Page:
Mashups using the same API (2983)
- Gooogle Maps Mashup displays public broadcast coverage overlays, and allows users to look up demographic information for all broadcast facilities, radio and TV.
- Navigate the high seas with the Geowake and this Google Maps mashup. Displays accurate NOAA nautical markers and charts covering the entire US. Over 100k navigation aids and 2,100+ nautical charts.
- Comprehensive searchable gazeteer based on Google Maps. Referenc guide has full world coverage.
Related Articles (758)
In the densely populated world of social media, it can become difficult for businesses to identify who best to engage with in order to achieve what they need to on the web; it’s hard to tell the real experts and the influential from those who simply aren’t. Little Bird is a platform that exists to tackle this issue. The service provides tools that allow users to quickly identify and engage with the right experts in their relevant fields, and in so doing, take the necessary steps towards building that respected expert status themselves. Little Bird also provides the Little Bird API that allows developers to use this service and integrate it with other applications.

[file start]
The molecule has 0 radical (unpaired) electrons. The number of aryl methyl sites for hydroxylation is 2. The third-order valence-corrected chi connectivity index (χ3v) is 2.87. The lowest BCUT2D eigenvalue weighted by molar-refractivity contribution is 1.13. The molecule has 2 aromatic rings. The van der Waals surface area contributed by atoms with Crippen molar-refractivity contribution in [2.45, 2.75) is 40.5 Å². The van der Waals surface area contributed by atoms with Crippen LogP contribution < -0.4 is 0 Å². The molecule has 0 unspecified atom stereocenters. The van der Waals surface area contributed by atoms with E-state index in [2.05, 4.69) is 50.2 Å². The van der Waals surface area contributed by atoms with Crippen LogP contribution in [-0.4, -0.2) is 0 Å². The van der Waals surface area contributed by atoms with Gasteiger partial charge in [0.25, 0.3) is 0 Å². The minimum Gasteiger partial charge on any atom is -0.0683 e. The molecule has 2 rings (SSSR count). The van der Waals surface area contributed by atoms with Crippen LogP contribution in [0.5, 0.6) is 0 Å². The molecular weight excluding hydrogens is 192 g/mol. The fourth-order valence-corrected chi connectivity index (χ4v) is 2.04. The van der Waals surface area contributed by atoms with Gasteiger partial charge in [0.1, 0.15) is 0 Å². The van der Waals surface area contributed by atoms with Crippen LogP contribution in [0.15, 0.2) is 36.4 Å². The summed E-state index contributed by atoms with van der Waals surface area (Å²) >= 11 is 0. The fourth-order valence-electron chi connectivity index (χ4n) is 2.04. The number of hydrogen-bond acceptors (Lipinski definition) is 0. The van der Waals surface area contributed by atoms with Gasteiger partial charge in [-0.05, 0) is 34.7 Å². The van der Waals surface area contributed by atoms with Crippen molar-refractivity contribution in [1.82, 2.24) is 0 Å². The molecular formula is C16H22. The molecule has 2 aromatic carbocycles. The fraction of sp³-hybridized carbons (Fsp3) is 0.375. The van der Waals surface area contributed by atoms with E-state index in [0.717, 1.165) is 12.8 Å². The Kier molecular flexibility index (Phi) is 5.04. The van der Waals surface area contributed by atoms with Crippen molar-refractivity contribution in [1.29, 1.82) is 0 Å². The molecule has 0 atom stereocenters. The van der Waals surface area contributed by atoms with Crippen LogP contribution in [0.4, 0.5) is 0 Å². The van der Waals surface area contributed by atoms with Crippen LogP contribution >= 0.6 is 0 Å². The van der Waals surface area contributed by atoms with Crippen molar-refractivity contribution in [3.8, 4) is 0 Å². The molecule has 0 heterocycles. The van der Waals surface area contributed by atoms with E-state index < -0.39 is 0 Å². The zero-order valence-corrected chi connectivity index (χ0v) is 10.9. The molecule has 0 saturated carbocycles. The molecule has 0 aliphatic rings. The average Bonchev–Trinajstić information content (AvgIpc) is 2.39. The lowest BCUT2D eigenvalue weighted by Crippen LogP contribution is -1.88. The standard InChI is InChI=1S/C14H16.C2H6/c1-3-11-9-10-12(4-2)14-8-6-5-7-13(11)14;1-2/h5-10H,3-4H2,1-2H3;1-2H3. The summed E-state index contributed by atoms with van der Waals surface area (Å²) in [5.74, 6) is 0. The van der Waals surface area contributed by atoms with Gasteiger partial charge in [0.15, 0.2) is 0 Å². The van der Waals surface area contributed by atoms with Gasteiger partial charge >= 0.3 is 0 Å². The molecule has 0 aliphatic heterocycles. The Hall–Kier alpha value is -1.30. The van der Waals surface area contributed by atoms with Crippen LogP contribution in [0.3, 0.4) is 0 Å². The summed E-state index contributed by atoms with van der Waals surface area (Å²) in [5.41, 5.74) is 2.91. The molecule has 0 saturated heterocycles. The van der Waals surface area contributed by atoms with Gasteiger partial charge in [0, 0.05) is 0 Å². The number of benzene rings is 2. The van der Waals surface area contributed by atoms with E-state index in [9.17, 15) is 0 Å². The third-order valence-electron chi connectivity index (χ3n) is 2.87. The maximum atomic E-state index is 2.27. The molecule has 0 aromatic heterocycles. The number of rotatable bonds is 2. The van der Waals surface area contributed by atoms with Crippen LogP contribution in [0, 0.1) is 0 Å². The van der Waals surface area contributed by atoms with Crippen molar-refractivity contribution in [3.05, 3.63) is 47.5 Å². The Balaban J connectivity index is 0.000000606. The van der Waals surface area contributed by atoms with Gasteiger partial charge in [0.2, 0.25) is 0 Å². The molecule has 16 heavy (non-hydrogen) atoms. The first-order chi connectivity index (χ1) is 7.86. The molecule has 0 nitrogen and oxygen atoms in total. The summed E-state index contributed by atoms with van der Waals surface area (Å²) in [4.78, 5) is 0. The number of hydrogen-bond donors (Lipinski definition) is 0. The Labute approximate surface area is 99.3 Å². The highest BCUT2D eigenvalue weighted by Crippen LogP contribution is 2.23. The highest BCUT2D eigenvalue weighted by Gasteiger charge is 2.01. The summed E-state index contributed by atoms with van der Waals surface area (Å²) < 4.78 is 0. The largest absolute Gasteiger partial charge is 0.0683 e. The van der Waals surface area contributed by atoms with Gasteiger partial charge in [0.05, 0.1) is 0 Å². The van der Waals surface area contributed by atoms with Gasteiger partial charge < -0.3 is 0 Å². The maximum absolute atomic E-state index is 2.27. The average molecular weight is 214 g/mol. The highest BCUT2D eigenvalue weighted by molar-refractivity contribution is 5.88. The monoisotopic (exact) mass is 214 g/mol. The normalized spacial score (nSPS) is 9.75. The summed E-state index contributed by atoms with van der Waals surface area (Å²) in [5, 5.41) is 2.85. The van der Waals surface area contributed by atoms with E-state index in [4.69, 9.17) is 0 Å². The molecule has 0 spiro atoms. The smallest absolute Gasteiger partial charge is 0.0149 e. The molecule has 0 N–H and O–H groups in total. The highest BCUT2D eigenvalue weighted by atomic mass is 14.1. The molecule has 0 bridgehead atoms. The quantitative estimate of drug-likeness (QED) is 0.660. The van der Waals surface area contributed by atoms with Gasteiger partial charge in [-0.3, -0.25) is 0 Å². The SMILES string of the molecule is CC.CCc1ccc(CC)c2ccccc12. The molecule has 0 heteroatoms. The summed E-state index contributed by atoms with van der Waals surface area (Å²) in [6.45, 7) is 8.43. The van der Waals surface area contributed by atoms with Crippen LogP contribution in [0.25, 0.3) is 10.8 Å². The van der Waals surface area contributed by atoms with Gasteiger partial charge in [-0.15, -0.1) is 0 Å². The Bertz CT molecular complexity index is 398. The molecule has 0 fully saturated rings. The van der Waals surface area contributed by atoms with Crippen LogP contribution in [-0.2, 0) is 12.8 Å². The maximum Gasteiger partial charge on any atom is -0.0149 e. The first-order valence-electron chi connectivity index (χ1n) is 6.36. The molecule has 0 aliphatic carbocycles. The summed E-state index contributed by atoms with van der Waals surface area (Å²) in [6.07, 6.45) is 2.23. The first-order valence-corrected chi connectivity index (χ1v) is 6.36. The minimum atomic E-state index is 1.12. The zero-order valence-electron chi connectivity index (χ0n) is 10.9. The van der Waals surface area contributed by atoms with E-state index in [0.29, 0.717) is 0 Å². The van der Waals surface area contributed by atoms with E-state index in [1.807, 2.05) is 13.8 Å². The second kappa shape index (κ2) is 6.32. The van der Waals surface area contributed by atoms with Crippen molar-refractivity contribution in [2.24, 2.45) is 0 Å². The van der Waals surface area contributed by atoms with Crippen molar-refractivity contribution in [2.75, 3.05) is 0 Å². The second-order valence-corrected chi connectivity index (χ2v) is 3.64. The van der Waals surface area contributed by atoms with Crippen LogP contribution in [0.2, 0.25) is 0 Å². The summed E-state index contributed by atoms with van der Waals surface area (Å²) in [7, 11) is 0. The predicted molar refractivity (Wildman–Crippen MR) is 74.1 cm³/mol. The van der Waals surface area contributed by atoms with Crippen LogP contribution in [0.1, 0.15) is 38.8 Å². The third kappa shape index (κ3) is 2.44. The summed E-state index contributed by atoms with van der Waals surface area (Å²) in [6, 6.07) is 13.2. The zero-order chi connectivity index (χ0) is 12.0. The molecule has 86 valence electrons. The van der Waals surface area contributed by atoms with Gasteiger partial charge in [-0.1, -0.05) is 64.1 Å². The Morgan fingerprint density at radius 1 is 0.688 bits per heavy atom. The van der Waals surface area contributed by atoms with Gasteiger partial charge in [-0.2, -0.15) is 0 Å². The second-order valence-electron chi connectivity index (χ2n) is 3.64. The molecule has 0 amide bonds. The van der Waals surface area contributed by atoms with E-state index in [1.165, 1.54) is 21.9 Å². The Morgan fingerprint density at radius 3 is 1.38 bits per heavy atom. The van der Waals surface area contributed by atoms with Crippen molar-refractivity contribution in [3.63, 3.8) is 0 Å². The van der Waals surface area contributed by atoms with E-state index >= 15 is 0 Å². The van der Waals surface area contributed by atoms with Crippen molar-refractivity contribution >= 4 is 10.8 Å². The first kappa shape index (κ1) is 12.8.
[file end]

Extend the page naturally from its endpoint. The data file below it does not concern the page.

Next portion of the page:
Forrst is a community for developers and designers to connect and collaborate. On Forrst users can share links, code, and in-progress projects, as well as discuss these things. This sort of community is always useful, as many eyes on projects can lead to spotting errors faster and making things more efficient for everyone involved. However, a simple website isn't all that's needed for true community-building these days. Developers and designers are the sort of people that use mobile devices extensively, and also the sort who love mashups and the like to save time and effort. For those people, Forrst has recently released the Forrst API, allowing access to Forrst through RESTful calls. And since that's the sort of feature developers want to see, they've been clamoring for Forrst's API, despite the site itself still in closed beta.
Twitter recently announced that on December 24, 2019, it became aware of a large network of fake accounts that were abusing the company’s API to match phone numbers to user’s accounts. Twitter noted that these attacks may be connected to state-sponsored actors from Iran, Israel, and Malaysia.
RELATED APIs (1787)